As the mother of four kids, especially one rambunctious toddler, I am aware of how important it is to toddler proof your home. I hope you appreciate this guest post on how to do that.
Especially for new parents, it can be absolutely astounding to see what accidents and messes young, newly-mobile toddlers can get into. And many of the everyday objects which can fill a home can prove to be astoundingly dangerous to the inventive mind of a toddler. So for all parents, here's a great guide on toddler proofing a home, room by room, to create a safe environment which is more safe and resists stains and other spills.
What to do in the Living Room
The first thing to do is start with the electrical outlets! Use inserts to cover them and protect them from prodding fingers, and use tape or tie-downs to secure electrical cords in-place against the ground. Secure cords to lamps and other lighting against the wall or table legs so that they can't easily be pulled down. Have a floor lamp? Hide it behind heavy furniture, like end tables or sofas, so that they can't be knocked down… or better yet, remove them all together and find an alternative! Small rechargable lamps on a high shelf can often provide as much light.
End tables and coffee tables often have sharp corners, which should be cushioned. You can DIY some options, but there are products to take care of this for you! Move plants out-of-doors or onto high shelves, and put any breakable decor objects high or set them into storage… alongside any books in the lower shelves. Toddlers really love tearing pages. And these newly empty spaces make great spaces to store toys in soft bins!
Roll away the nice cowhide rug and instead replace it with a cheap and soft alternative with an interesting, warm-colored pattern: this can help hide stains. You may also want to invest now in a cover for the sofa, which can be taken off when guests are over.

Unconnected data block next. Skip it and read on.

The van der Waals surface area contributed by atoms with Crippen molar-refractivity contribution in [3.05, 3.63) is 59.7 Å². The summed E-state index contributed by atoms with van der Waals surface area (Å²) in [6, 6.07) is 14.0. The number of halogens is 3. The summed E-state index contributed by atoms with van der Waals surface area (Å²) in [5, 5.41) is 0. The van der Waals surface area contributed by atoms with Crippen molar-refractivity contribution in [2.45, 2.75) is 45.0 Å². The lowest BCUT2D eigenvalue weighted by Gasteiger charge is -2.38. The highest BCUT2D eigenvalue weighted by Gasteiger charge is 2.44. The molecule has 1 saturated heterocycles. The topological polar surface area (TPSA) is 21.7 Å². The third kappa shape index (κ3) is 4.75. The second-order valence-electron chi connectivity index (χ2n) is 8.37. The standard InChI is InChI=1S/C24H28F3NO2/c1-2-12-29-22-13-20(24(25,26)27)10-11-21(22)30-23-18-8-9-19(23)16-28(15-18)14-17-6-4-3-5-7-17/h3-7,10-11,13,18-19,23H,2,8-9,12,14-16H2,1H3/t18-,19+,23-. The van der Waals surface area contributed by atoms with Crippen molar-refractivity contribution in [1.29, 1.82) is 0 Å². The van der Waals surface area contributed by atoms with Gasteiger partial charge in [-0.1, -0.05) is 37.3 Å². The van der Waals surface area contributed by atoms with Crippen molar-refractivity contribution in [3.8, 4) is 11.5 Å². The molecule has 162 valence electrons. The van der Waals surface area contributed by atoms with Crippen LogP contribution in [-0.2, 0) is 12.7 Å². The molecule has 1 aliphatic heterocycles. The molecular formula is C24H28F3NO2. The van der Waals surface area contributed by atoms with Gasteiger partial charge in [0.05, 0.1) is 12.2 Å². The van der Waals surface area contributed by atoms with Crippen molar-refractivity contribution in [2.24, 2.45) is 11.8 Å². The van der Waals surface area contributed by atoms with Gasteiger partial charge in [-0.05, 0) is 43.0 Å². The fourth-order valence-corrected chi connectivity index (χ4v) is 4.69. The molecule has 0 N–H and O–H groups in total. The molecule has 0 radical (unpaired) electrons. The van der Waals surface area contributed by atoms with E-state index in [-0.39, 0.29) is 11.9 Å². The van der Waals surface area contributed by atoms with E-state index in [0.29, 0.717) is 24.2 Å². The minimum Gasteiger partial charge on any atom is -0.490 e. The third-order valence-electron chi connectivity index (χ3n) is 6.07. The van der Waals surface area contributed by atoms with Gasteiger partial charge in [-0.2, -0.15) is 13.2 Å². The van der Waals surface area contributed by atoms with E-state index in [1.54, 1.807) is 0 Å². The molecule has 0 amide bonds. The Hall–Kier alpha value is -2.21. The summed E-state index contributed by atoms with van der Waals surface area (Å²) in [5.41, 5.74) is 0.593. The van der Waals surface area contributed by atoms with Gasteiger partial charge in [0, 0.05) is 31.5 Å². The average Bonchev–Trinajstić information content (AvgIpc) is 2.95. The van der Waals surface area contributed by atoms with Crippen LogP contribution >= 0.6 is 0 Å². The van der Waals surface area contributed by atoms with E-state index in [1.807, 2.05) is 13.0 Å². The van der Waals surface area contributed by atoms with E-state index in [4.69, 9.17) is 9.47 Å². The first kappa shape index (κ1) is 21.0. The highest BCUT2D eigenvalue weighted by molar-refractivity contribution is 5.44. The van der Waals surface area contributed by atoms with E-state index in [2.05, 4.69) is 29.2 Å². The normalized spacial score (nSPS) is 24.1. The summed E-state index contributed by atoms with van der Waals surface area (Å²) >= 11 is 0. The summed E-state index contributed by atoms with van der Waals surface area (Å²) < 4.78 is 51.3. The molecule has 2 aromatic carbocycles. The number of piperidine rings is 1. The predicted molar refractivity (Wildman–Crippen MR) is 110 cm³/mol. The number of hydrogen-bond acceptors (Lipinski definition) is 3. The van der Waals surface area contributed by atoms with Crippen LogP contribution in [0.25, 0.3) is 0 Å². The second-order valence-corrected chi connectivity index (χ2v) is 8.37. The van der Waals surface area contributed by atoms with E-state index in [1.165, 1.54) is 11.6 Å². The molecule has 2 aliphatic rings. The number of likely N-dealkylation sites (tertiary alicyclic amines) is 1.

What to do in the Dining Room
Toddlers love to climb, so ensure that chairs are always pushed in. If you keep a sidebar, make certain that latches are installed so that drawers and doors can't be opened. And while you might love beautiful centerpieces, you may want to set them away if they can easily be reached or pushed aside. Tablecloths and runners should also be removed when not in use, because toddlers love to reach up and tug on dangling fabric.
What to do in the Bathroom
Ideally, the bathroom door should always be shut with a toddler around; but just in case, it's always best to prepare. Use a bathroom bin with a lid to ensure your little one doesn't rifle through the trash, and ensure that under-sink cabinets are always latched. Keep the toilet seat down and latched too, and use a plush, nonskid rug on the floor to help protect against falls. Use a nonskid mat in the tub to help protect from any falls into it, and pad the faucet when not in use. Using a tieback for the shower curtain if you have one can also discourage yanking, and all soap, razors, and bathroom errata should always be kept either locked away or well above waist height.
What to do in the Kitchen
The biggest thing in the kitchen is to ensure that all the cabinets have latches… but also the pantry, the fridge, and the oven! Unplug and store small appliances or wind the cords so that they can't be reached or dangle. Sweep often, and use mats in the kitchen to protect against falls, and move anything which might help a toddler climb up onto a kitchen counter.
Store breakables up and out of reach, but just in case, you may want to invest in unbreakable dishware. You can purchase clever covers for stove controls and stove burners, and always remember to place dishwashing errata out of reach.
And when you're cooking? Use the back burners, and turn pan handles in and away from the ledge. Ensure knives are always stored in drawers, rather than in a block, and do a routine run-through of the kitchen to ensure that nothing edible is out on the counters. This means there isn't anything to eat or accidentally choke on, but can serve the purpose of helping keep mice out of the house!